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Human RPF1 and ESF1 in Pre-rRNA Processing and Assembly of Pre-Ribosomal Particles: A Functional Study

Ribosome biogenesis is a sophisticated time-ordered process, which adjusts the protein synthesis rate to consumption of nutrients and external stimuli. It begins with transcription of the ribosomal primary RNA precursor. 13.3 kB 47S (fig.) pre-rRNA processing is coupled with the sequential recruitment of ribosome biogenesis factors and non-coding RNAs as well as ordered coating of rRNA with ~80 ribosomal proteins during formation of the functional 60S and 40S ribosomal subunits.

The main stages of ribosome biogenesis are similar in different groups of eukaryotes (for example, in lower eukaryotes - Saccharomyces cerevisiae, and higher eukaryotes - Homo sapiens), but in humans this process is much more complicated due to the larger size of pre-rRNA, pre-ribosomes and ribosomes, as well as the emergence of additional regulatory pathways affecting their assembly and function. As a result, in humans a larger number of factors are involved in this process, and proteins that have homologues in yeast can perform additional functions. Despite the breakthrough in obtaining Cryo-EM structures of human ribosome precursors in recent years, a large amount of both structural and functional data remains to be obtained.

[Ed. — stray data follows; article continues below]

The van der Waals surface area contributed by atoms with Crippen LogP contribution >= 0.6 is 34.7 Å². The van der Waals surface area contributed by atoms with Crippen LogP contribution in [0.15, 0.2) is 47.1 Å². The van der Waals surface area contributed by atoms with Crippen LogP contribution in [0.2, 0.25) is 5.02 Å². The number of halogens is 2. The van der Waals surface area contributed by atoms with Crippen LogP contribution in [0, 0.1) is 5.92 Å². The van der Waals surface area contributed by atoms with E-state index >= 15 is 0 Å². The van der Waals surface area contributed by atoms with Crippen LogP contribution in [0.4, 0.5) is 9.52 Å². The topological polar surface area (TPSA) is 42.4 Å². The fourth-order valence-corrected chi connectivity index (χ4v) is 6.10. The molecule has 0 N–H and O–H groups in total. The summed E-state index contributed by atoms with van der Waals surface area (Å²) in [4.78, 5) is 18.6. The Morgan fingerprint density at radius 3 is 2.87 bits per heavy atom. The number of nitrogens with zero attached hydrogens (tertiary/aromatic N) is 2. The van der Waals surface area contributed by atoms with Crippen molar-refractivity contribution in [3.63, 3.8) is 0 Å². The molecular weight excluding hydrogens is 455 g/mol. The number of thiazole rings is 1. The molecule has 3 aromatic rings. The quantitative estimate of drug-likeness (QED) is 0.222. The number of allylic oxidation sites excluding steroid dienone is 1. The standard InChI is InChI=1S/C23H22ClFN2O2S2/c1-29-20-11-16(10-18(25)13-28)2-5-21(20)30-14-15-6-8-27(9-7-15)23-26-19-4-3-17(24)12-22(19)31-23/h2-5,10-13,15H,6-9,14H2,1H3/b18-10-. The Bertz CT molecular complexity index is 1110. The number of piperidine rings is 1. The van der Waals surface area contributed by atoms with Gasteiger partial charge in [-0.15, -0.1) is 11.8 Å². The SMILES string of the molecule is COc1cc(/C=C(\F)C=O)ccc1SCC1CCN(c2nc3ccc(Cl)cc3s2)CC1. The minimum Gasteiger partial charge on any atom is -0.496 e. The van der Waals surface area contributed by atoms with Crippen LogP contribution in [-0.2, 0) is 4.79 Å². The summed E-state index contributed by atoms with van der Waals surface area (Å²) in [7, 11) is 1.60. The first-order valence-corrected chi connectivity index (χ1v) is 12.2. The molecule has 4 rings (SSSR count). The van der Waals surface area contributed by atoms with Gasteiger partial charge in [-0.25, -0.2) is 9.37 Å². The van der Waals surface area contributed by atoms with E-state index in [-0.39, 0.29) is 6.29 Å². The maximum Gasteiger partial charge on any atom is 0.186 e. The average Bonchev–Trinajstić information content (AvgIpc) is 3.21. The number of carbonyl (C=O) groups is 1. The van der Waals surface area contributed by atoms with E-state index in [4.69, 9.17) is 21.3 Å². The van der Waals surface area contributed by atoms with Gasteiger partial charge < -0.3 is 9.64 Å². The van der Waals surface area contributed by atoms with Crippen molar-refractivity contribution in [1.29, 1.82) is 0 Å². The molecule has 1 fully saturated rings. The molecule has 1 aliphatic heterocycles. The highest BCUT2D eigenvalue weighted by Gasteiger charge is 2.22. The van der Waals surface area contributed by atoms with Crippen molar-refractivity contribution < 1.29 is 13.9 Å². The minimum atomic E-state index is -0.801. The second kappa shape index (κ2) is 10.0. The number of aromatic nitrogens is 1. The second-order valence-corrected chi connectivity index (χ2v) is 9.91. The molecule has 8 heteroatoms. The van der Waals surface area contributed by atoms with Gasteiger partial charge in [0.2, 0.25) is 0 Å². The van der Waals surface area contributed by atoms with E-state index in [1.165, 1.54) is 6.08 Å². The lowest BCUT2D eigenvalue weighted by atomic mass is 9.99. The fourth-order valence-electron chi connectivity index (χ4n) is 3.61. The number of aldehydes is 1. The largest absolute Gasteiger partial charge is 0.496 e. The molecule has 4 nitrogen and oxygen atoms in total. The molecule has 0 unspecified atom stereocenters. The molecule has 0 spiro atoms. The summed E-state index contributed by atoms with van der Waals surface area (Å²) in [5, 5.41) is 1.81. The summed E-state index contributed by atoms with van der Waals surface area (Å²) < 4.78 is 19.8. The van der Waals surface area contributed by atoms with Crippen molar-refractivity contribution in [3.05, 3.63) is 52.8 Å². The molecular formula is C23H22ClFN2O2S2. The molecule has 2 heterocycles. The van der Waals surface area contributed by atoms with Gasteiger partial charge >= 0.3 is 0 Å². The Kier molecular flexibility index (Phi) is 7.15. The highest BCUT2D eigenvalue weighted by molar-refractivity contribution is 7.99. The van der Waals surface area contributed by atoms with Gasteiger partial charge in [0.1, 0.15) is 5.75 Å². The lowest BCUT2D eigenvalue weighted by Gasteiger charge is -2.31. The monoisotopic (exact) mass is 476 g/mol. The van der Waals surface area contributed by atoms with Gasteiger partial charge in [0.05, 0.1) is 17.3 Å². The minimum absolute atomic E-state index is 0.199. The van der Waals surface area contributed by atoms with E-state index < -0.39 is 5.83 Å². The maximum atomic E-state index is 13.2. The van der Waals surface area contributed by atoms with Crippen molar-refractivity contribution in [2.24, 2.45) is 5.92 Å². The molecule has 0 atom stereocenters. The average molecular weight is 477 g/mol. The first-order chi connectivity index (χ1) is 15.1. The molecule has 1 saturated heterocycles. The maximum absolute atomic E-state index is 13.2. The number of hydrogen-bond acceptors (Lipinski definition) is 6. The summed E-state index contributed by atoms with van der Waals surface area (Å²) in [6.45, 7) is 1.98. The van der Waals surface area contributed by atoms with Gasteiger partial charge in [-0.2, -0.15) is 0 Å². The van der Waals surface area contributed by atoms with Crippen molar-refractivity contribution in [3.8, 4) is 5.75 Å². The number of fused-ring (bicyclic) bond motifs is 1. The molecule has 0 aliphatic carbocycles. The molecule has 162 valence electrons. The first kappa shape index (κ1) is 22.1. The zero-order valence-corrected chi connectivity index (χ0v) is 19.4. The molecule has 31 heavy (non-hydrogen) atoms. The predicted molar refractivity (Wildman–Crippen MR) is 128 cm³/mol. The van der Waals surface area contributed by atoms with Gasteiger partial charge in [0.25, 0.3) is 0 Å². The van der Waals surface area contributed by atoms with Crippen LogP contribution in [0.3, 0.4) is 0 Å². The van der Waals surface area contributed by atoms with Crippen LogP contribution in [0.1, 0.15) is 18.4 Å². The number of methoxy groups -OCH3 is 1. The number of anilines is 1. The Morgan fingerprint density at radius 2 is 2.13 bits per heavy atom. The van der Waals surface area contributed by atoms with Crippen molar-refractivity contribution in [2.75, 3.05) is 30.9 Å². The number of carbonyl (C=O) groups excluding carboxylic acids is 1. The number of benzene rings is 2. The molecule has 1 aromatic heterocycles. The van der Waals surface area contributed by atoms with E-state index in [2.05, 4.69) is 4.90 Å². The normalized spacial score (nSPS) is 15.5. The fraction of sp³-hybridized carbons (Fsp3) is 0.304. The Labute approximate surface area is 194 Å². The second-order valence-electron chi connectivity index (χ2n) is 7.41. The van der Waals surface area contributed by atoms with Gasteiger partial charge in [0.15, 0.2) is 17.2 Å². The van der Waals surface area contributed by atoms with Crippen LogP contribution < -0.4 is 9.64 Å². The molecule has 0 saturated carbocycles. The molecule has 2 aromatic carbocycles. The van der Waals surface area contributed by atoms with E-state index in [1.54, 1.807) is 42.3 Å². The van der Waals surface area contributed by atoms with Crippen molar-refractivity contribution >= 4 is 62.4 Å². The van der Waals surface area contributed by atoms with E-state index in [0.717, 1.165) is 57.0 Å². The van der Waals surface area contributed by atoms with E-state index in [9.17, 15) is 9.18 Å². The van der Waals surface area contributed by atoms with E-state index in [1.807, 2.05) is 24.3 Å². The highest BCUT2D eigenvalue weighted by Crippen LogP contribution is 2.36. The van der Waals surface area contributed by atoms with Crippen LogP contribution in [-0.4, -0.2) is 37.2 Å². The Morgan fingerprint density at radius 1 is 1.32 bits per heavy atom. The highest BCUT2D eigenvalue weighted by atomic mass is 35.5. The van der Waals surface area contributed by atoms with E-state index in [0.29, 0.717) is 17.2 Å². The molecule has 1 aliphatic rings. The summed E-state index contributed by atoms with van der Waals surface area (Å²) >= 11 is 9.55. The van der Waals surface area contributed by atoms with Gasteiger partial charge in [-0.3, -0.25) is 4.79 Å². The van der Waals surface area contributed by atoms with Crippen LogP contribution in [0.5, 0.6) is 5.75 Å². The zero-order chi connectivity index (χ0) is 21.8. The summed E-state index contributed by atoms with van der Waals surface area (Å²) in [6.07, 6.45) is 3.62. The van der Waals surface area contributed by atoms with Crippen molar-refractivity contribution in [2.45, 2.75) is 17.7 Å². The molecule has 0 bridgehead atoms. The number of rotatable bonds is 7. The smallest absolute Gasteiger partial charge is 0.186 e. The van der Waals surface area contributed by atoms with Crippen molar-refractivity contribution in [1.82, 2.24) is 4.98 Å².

In this work, the scientists from the Department of functioning of living systems IBCh RAS demonstrated the involvement of early (nucleolar) ribosome biogenesis factors RPF1 and ESF1 in the maturation of 60S and 40S subunits, respectively. Knockdown of these proteins using shRNA expression demonstrated a unique change in the pre-rRNA profile in response to the resulting ribosome biogenesis stress. It is extremely important that the deficiency of these proteins in human cells, unlike yeast cells, is not fatal and does not lead to a change in the polysome profile, which allows us to argue about the probable rearrangement of the process to maintain the translational activity of cells. Based on the results obtained, authors suggest that the RPF1 and ESF1 proteins perform a structural function and contribute to the correct folding of RNA-protein complexes for further stages of pre-rRNA processing.

The results are published in Cells.

march 6